Nussknacker…More Than Just a Nutcracker


Every year nutcrackers come out of their boxes during Christmas time. But did you know that the Nussknacker or nutcracker didn’t start out as a Christmas tradition? And that they are actually part of a fairy tale? And are associated with being a protector and a messenger of good luck and goodwill?


Like many Christmas traditions, the nutcracker dolls originated in the Erzgebirge (Ore Mountains) in the 17th century. Legend has it the creation of the first Nussknacker doll is linked to a craftsman from Seiffen. They were often given as gifts, and soon became associated with the Christmas season. It is believed that as mining diminished, miners of the Erzgebirge used their wood-working skills to create toys and figures that were sold at Christmas markets around Germany. The most famous nutcrackers come out of Sonneberg in Thuringia. Some of them have over 100 pieces which are carefully assembled to create these masterpieces.


The first nutcrackers – soldier, knight, king – were pretty much all the same and looked very similar. In the 1870s, Wilhelm Fuchtner, known as the father of the nutcracker, made the first commercial production of nutcrackers featuring the same design. Soon, however, the Steinbach family  was instrumental in spreading the popularity of the nutcracker by deciding to create nutcrackers based on German Folklore or famous leaders from around the world. Every year, they still come out with ‘limited edition’ nutcrackers – each one a handcrafted masterpiece in itself.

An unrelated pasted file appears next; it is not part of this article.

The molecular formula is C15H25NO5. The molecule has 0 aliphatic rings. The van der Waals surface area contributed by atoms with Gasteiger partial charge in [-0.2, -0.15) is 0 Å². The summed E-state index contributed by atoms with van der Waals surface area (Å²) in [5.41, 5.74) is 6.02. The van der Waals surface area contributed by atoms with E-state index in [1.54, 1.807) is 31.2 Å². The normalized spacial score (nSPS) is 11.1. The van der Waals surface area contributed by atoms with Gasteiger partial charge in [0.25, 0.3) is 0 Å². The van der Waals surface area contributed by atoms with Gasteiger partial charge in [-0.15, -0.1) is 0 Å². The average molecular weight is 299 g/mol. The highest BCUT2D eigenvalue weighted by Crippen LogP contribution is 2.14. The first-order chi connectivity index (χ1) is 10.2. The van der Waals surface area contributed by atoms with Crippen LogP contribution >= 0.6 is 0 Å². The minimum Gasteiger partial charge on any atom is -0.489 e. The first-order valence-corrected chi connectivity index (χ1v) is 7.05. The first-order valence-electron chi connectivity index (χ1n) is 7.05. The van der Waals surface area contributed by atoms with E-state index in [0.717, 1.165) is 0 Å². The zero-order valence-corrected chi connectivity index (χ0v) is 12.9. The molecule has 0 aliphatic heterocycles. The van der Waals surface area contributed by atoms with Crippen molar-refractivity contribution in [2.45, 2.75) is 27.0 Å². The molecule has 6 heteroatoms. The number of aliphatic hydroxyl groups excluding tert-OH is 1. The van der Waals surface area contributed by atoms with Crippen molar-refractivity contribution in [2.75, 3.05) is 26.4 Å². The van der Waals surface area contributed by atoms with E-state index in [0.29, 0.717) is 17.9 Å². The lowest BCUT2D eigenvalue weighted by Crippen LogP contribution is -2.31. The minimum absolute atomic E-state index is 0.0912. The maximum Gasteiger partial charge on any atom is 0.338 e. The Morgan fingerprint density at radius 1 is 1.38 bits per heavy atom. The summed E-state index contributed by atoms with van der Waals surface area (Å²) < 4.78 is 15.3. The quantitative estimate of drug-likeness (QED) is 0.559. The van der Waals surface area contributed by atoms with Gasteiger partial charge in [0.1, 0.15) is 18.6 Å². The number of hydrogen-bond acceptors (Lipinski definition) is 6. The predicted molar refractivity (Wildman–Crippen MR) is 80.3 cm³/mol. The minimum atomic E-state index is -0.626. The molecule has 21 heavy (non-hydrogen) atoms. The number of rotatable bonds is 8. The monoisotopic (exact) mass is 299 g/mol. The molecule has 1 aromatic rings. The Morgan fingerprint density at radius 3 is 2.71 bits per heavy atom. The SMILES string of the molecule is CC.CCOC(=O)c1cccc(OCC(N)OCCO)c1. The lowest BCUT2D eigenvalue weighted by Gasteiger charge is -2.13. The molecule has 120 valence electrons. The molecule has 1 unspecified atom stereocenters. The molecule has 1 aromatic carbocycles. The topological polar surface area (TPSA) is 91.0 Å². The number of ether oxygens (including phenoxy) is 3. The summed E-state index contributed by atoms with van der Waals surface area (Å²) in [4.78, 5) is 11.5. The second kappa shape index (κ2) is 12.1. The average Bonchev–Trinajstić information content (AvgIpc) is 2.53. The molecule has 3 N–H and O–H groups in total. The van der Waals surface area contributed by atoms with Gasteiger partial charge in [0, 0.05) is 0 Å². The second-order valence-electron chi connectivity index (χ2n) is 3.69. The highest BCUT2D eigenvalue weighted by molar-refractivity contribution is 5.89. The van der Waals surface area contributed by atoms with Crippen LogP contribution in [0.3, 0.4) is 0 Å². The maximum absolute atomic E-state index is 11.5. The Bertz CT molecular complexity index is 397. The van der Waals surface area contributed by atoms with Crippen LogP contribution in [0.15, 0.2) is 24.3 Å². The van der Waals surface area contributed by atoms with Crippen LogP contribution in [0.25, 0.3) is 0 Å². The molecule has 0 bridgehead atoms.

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In the 1950s, the hobby of collecting nutcrackers spread beyond Germany thanks in part to American soldiers who while visiting Christmas markets decided to bring the brightly-colored soldier nutcrackers home with them. Right around then Tchaikovsky’s ballet, The Nutcracker Suite was becoming a popular Christmas Event, and so demand for nutcrackers rose dramatically! Today the nutcrackers are a very familiar sight across all stores in the US during the holiday time.


Even though today’s nutcrackers are purely considered decoration due to the fact that their jaws are not strong enough to crack open walnuts (I learned that the hard way when I used one of grandma’s displayed nutcrackers one year to test that theory and broke it), they still remain a symbol of strength and power due to their strong teeth-baring faces and military-like statue. In some sense, one could say they are considered almost like a trusty watch dog watching and guarding families from evil spirits and danger. In the Germany, the nutcracker is also considered good luck.


According to a fairy tale widely know in Germany, a farmer offered a reward for anyone who could help him easily open the walnuts from his tree. Every person in village used their own expertise in hopes to open them. A carpenter tried to saw them open. A solider tried to shoot them open. Finally, a puppet maker presented the farmer with a strong-jawed, lever-mouthed doll capable of cracking the nuts and in return rewarded the puppet maker with his own workshop.

Today nutcrackers come in a wide range of styles and designs, some small, some tall, some like the one I purchased this year at Michael’s doesn’t even have a face but is still beautiful and a work of art that gives even my 4-year-old total enjoyment.


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